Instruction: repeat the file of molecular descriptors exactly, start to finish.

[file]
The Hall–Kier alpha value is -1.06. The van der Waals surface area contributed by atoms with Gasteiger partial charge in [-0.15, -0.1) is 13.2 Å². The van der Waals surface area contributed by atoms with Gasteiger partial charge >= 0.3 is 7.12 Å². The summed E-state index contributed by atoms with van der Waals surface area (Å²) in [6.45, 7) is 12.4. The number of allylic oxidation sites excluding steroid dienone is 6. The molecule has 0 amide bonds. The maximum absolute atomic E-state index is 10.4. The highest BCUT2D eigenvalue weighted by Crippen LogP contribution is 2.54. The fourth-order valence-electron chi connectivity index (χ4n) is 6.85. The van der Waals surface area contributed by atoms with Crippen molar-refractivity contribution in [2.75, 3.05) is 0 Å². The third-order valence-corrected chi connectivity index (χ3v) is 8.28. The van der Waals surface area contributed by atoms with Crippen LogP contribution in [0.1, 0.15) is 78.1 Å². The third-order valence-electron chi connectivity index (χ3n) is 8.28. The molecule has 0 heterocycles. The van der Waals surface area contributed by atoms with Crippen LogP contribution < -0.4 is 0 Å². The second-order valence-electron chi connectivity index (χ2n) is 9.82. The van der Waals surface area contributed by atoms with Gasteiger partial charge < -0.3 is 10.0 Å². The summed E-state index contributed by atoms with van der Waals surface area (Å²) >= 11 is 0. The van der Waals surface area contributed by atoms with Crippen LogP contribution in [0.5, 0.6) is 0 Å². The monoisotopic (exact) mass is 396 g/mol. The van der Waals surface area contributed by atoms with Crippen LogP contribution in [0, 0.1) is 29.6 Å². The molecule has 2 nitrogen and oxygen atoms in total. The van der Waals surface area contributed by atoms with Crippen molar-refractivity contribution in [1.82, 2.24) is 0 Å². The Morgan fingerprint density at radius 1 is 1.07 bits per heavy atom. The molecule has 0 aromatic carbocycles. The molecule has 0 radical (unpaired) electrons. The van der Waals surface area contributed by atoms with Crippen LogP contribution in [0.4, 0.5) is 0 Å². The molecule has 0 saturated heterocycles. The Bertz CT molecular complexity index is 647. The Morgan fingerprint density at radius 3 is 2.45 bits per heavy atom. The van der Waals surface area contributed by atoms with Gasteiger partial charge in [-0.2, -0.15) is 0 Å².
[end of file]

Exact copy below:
The Hall–Kier alpha value is -1.06. The van der Waals surface area contributed by atoms with Gasteiger partial charge in [-0.15, -0.1) is 13.2 Å². The van der Waals surface area contributed by atoms with Gasteiger partial charge >= 0.3 is 7.12 Å². The summed E-state index contributed by atoms with van der Waals surface area (Å²) in [6.45, 7) is 12.4. The number of allylic oxidation sites excluding steroid dienone is 6. The molecule has 0 amide bonds. The maximum absolute atomic E-state index is 10.4. The highest BCUT2D eigenvalue weighted by Crippen LogP contribution is 2.54. The fourth-order valence-electron chi connectivity index (χ4n) is 6.85. The van der Waals surface area contributed by atoms with Crippen molar-refractivity contribution in [2.75, 3.05) is 0 Å². The third-order valence-corrected chi connectivity index (χ3v) is 8.28. The van der Waals surface area contributed by atoms with Crippen LogP contribution in [0.1, 0.15) is 78.1 Å². The third-order valence-electron chi connectivity index (χ3n) is 8.28. The molecule has 0 heterocycles. The van der Waals surface area contributed by atoms with Crippen LogP contribution < -0.4 is 0 Å². The second-order valence-electron chi connectivity index (χ2n) is 9.82. The van der Waals surface area contributed by atoms with Gasteiger partial charge < -0.3 is 10.0 Å². The summed E-state index contributed by atoms with van der Waals surface area (Å²) >= 11 is 0. The van der Waals surface area contributed by atoms with Crippen LogP contribution in [0.5, 0.6) is 0 Å². The monoisotopic (exact) mass is 396 g/mol. The van der Waals surface area contributed by atoms with Crippen LogP contribution in [0, 0.1) is 29.6 Å². The molecule has 2 nitrogen and oxygen atoms in total. The van der Waals surface area contributed by atoms with Crippen molar-refractivity contribution in [1.82, 2.24) is 0 Å². The Morgan fingerprint density at radius 1 is 1.07 bits per heavy atom. The molecule has 0 aromatic carbocycles. The molecule has 0 radical (unpaired) electrons. The van der Waals surface area contributed by atoms with Crippen LogP contribution in [0.4, 0.5) is 0 Å². The molecule has 0 saturated heterocycles. The Bertz CT molecular complexity index is 647. The Morgan fingerprint density at radius 3 is 2.45 bits per heavy atom. The van der Waals surface area contributed by atoms with Gasteiger partial charge in [-0.2, -0.15) is 0 Å².